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20131202
20131210
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mandela. flags across the country remain at half-staff and will stay that way until mr. mandela is buried. michelle kaczynski is outside his home. tell us what you are seeing there. >> singing and dancing until at least 3:00 in the morning. even on the second day. i think what immediately strikes you and touches you is the incredible diversity of this crowd. people still coming together with their entire families and their friends. they will come here with a feeling of togetherness of truly moving sense of community. one boy 7 years old, drew a picture of house and trees. he drove here from a tiny village four hours away. she said a school was built. she said because of mandela, her child and the other kids there have a good education. plus, a huge pad of flowers on the gates lead to go mandela's home. people having their own gatherings. they will come here where they feel closer to mandela where he lived as well as closer to each other. >> michelle, we're having a little bit of trouble hearing your audio. i have to tell you what i love is how this nation, their mourning is so joyful. the
that is emanating from there. i have to say that i read with a chuckle about the first time that you met mr. mandela back in 1990. i want you to tell people because you were literally star struck. >> i absolutely was. i've been blessed to be around some phenomenal people, some great leaders, but there's no one like nelson mandela. so yes, the first time i was in his company was immediately after we had organized a glorious ticker tape for him parade down broadway in manhattan. we took him into city hall in new york, and had found myself alone with him in the mayor's office. and i didn't realize that i had been just staring at the man for probably ten minutes till i heard a voice say, excuse me, young man. can i trouble you for that glass of water. i realized that he had probably asked me several times for some water after being out in the heat and this long parade. i raced, got him the water and darn near spilled it all over him, i was so incredibly nervous and in awe of him. even though when you were around him, you were in awe, there was something about him that will created an accessibility, too.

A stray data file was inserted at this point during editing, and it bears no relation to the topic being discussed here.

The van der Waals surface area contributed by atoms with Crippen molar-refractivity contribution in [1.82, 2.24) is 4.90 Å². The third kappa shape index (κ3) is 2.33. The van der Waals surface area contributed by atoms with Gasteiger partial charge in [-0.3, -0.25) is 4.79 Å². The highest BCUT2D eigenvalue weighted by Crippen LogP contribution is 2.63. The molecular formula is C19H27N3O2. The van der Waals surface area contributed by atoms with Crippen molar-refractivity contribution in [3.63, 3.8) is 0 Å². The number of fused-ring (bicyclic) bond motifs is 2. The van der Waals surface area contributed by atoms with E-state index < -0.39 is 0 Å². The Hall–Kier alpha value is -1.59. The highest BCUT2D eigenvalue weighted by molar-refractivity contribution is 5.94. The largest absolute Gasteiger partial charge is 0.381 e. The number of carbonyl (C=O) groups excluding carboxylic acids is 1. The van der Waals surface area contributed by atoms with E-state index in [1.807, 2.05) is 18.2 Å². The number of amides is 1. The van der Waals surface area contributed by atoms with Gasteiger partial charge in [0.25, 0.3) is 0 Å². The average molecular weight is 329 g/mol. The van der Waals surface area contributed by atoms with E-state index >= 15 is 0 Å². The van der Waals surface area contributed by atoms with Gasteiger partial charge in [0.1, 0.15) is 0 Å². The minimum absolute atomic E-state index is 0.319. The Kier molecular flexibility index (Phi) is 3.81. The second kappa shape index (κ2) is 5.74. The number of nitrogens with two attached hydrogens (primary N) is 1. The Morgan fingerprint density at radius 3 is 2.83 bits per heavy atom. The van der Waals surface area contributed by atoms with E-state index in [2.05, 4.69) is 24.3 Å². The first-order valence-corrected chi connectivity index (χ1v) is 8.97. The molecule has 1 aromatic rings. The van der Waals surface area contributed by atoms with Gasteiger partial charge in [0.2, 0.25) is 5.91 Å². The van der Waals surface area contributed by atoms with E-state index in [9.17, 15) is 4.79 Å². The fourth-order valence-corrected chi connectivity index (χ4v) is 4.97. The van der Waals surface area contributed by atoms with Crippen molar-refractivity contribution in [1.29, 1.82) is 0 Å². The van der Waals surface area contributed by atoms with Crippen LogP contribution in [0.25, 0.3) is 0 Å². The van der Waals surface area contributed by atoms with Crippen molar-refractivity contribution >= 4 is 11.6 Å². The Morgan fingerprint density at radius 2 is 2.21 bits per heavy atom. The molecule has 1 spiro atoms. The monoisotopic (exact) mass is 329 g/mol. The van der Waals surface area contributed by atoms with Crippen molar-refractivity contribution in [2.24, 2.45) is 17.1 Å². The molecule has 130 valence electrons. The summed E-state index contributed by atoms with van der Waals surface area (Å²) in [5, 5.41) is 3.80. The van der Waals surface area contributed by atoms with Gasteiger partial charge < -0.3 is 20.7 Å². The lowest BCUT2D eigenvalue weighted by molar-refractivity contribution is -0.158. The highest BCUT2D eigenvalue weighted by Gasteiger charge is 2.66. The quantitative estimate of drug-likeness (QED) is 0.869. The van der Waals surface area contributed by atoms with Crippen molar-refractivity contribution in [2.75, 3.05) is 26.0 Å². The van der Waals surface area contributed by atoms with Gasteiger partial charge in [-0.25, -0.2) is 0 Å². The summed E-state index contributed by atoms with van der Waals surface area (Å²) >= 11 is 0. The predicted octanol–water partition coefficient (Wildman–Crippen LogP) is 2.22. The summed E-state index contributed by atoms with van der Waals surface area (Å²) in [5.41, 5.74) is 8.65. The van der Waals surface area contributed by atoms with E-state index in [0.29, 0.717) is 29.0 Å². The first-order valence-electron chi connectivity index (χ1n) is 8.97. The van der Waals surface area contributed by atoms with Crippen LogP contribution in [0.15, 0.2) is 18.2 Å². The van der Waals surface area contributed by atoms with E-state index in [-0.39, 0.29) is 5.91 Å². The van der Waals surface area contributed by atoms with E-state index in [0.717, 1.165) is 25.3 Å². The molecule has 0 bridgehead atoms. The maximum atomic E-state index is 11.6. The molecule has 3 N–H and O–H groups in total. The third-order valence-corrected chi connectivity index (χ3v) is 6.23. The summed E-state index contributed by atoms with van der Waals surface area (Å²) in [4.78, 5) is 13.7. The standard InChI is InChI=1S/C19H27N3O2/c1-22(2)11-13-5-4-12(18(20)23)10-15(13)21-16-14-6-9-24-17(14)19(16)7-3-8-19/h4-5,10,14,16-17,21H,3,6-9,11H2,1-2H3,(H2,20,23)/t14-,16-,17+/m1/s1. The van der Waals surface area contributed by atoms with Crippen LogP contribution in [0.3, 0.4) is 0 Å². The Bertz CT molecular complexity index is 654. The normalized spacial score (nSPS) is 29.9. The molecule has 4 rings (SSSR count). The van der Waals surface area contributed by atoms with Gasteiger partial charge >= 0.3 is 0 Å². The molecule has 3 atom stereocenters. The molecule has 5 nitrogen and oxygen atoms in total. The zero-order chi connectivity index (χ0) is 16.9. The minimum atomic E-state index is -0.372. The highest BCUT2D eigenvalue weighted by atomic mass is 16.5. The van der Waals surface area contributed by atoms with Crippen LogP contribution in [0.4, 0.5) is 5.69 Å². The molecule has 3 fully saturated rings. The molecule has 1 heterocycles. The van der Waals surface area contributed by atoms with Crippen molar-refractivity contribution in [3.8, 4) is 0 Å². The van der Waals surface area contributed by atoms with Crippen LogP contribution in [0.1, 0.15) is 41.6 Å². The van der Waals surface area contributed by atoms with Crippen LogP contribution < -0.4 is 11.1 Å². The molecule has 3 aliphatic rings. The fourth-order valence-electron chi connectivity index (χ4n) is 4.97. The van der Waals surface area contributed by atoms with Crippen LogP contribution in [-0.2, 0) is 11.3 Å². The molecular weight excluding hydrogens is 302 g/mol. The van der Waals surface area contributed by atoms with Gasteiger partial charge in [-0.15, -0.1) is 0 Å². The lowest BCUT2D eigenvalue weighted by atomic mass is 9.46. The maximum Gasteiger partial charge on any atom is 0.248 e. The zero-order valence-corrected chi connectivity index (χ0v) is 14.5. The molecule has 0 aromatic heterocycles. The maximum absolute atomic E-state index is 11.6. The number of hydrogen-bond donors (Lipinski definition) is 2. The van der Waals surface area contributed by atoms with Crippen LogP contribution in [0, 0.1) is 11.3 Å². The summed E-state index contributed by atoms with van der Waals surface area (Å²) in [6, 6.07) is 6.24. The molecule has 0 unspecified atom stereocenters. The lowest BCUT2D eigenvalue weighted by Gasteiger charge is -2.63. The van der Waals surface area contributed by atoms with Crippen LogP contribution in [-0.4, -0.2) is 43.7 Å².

or a policy or politics was a protest against apartheid. >> reporter: as a senator obama had visited mandela, and the president and mrs. obama brought their doubters to robben island prison so they could better understand what mandela had suffered. after he died, michelle obama tweeted we will forever draw strength and inspiration from nelson mandela's extraordinary example of moral courage, kindness and humility. bill clinton tweeted a picture and wrote, "i will never forget my friend madibaa," use the affectionate name by which mandela was known to his followers. mandela wasn't always on the u.s. side. in the 1980s president reagan supported apartheid regime, and eastern as protests broke out an college campuses across america demanding the u.s. punish the regime. ♪ ♪ free mandela >> reporter: "free nelson mandela" became a popular anthem for black and white americans. finally, congress, including key republicans, overrode reagan's veto imposing the economic sanctions that helped break the apartheid regime. that set the stage for mandela's triumphant visit to washington as his country'
Search Results 0 to 2 of about 3